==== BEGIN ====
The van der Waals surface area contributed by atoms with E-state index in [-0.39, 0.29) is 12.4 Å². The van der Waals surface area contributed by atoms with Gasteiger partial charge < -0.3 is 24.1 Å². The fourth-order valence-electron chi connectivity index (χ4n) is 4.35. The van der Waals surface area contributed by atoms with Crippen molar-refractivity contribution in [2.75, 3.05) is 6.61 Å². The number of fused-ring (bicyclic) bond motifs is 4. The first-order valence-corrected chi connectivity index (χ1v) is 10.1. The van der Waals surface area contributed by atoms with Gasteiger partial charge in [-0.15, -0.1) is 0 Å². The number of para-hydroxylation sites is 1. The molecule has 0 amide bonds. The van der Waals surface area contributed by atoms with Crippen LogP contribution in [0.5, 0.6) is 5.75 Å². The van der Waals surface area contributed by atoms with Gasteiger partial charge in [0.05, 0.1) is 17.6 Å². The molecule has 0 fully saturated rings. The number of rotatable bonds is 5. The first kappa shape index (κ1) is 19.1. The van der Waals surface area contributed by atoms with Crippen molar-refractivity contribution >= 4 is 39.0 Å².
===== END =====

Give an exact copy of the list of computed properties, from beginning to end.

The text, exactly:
The van der Waals surface area contributed by atoms with E-state index in [-0.39, 0.29) is 12.4 Å². The van der Waals surface area contributed by atoms with Gasteiger partial charge < -0.3 is 24.1 Å². The fourth-order valence-electron chi connectivity index (χ4n) is 4.35. The van der Waals surface area contributed by atoms with Crippen molar-refractivity contribution in [2.75, 3.05) is 6.61 Å². The number of fused-ring (bicyclic) bond motifs is 4. The first-order valence-corrected chi connectivity index (χ1v) is 10.1. The van der Waals surface area contributed by atoms with Gasteiger partial charge in [-0.15, -0.1) is 0 Å². The number of para-hydroxylation sites is 1. The molecule has 0 amide bonds. The van der Waals surface area contributed by atoms with Crippen LogP contribution in [0.5, 0.6) is 5.75 Å². The van der Waals surface area contributed by atoms with Gasteiger partial charge in [0.05, 0.1) is 17.6 Å². The molecule has 0 fully saturated rings. The number of rotatable bonds is 5. The first kappa shape index (κ1) is 19.1. The van der Waals surface area contributed by atoms with Crippen molar-refractivity contribution >= 4 is 39.0 Å².